I found a need a few years ago and so created one.  The only system stored procedure I have ever created and placed in the master database is the one I talked about briefly in the article.  It simply scripts a table with its indexes and default values.  The script can be found in SQL Server Centrals script library for those interested.

Next,  I believe it is useful to learn all about SQL Server.  Even things that you would never consider doing in a production environment.  So, if you consider this to be one of those things you will never do, that is fine.  I don't think it will hurt you to know how to create a system stored procedure and be aware of the possible problems associated with doing so.

I believe there are many schools of thought on how code should be generated.  I learned from my mentor to put SQL in upper case and to put variable names with the first letter of each significant word in upper case and the rest of the characters in lower case. 

Should you wish to see some different styles go look at the system stored procedures that Microsoft created.  Some examples of the different styles they used are found in sp_configure (almost every character is in lower case), sp_denylogin (some if's are in upper case and some in lower case),  and sp_dropmergearticle (here keywords in the same query are both upper case and lower case).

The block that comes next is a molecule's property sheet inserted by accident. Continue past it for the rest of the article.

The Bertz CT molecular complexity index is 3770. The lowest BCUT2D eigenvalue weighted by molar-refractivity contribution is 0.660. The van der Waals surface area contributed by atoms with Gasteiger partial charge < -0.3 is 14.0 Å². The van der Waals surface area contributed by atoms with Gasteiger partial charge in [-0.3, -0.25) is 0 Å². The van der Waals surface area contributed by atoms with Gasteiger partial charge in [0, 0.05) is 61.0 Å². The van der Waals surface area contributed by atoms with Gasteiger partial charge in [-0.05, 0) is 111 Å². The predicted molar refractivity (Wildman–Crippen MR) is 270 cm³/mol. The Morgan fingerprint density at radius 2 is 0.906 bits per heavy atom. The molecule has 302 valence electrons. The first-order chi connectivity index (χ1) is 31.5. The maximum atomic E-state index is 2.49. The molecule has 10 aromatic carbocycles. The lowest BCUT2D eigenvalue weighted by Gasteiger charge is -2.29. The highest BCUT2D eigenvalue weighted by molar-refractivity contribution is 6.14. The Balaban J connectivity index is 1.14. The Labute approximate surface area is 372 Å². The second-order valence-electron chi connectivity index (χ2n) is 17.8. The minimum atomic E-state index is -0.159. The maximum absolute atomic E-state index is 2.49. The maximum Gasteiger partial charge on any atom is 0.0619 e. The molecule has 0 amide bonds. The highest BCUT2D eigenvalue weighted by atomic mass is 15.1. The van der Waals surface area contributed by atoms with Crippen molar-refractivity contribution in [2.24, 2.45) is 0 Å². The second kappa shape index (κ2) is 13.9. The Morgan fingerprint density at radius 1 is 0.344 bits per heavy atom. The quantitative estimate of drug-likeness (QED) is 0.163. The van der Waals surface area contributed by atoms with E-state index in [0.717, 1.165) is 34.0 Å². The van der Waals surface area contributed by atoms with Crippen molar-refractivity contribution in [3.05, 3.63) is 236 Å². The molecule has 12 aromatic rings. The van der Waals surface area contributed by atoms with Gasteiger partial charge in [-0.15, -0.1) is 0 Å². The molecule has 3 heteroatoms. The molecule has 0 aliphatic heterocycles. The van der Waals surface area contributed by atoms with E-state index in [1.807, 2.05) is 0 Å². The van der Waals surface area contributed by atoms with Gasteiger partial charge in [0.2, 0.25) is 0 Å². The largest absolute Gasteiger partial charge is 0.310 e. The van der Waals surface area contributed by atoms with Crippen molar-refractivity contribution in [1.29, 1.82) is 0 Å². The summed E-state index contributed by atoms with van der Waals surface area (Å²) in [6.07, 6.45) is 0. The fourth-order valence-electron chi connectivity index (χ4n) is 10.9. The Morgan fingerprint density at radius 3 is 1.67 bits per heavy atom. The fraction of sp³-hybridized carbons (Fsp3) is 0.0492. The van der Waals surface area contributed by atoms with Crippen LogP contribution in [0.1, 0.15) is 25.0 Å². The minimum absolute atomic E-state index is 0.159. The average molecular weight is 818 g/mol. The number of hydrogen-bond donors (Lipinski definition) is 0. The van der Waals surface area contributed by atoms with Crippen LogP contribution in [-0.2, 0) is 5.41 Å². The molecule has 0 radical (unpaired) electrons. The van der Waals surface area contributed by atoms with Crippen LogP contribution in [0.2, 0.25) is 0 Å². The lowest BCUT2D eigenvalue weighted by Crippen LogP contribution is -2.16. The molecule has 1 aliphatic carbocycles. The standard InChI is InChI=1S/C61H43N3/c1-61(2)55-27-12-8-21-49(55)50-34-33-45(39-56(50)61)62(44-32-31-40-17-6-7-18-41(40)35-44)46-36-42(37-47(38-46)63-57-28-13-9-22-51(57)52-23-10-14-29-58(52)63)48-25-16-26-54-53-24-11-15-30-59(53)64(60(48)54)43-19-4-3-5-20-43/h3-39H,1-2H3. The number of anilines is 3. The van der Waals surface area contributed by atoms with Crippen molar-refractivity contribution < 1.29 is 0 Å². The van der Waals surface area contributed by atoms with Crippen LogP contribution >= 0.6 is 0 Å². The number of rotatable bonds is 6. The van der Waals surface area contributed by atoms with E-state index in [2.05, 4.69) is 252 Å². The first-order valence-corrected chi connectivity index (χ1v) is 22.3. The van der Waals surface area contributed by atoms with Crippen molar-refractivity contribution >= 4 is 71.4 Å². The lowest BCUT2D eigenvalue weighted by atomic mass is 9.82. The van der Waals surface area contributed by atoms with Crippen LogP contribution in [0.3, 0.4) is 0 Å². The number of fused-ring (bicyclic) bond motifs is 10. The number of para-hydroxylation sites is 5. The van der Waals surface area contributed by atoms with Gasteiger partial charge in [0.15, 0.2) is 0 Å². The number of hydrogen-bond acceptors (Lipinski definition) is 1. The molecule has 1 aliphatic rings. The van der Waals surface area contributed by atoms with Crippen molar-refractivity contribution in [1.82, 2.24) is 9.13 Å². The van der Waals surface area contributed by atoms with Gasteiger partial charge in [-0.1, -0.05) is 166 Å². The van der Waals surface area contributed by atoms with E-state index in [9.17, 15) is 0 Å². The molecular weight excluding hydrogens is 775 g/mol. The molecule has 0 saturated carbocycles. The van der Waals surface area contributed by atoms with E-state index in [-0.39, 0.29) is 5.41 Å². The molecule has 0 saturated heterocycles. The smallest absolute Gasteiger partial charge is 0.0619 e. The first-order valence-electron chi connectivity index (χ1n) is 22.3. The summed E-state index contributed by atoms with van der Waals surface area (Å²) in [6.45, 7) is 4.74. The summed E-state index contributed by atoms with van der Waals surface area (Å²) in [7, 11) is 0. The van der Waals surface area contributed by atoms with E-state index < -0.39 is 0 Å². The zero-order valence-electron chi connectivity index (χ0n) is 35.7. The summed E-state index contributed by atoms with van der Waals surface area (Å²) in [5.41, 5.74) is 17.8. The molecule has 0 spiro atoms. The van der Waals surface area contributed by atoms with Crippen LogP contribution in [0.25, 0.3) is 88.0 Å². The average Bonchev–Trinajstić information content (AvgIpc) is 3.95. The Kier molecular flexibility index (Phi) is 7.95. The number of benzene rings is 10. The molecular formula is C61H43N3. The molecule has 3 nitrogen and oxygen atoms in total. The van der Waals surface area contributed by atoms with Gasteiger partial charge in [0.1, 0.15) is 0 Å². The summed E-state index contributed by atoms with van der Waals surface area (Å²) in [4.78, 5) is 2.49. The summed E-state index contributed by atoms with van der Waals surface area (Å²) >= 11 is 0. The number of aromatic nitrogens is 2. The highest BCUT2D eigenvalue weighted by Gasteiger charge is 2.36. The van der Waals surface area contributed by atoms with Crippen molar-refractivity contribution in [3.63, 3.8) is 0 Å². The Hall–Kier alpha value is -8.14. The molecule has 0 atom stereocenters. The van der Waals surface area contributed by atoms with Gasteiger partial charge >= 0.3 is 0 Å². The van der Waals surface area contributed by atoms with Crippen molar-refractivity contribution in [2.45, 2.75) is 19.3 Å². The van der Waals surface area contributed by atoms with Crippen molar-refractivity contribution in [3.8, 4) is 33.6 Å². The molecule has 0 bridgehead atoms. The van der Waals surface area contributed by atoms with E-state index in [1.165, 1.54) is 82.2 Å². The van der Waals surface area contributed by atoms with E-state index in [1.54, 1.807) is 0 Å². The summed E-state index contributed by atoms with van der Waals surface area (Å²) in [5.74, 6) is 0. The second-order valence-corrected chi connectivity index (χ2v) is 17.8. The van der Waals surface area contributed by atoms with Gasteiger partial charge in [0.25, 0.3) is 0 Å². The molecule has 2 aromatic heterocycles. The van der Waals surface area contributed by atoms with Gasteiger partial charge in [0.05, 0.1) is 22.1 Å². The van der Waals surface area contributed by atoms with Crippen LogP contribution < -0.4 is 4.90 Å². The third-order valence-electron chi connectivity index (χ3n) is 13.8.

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Posted Friday, May 21, 2004 8:34 AM
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Personally I couldn't give a damn about the "don't use capitals" issue.

For the pedants out there I do understand about case sensitivity.

What I care about is whether or not there is a consistent policy on layout and formatting that is applied throughout a development.

As Robert says, for MS to preach about layouts and formats is a case of the kettle calling the pot black.

I work with a number of clients and they all have their own standards, but at least they are using a standard.

The fact that you can create a system SP is interesting.  Whether you should or not is an entirely different matter and subject to opinion, and we all know what Dirty Harry said about opinions.



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Post #117070
Posted Friday, May 21, 2004 10:31 AM
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This is a little off-topic.  Your modivation for creating a system SP was to have it available to all DBs.  I have a similar question with regard to UDFs.

Is it possible to create User Defined Functions that are available to all databases in SS 2000 SP3?

Best Regards,
apollois

Post #117103
Posted Friday, May 21, 2004 12:24 PM


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Sorry, I should have been more clear about "capitals in proc".  I meant in the proc name, not in the actual code.

Apparently this is not required, system procs with uppercases works just fine.  They also talk about using:

EXEC SP_CONFIGURE 'ALLOW UPDATES', 1
RECONFIGURE WITH OVERRIDE

Apparently these rules only apply to system FUNCTIONS, not system procs.  there must be more leniency for some reason.

Jim, check the link I provided above.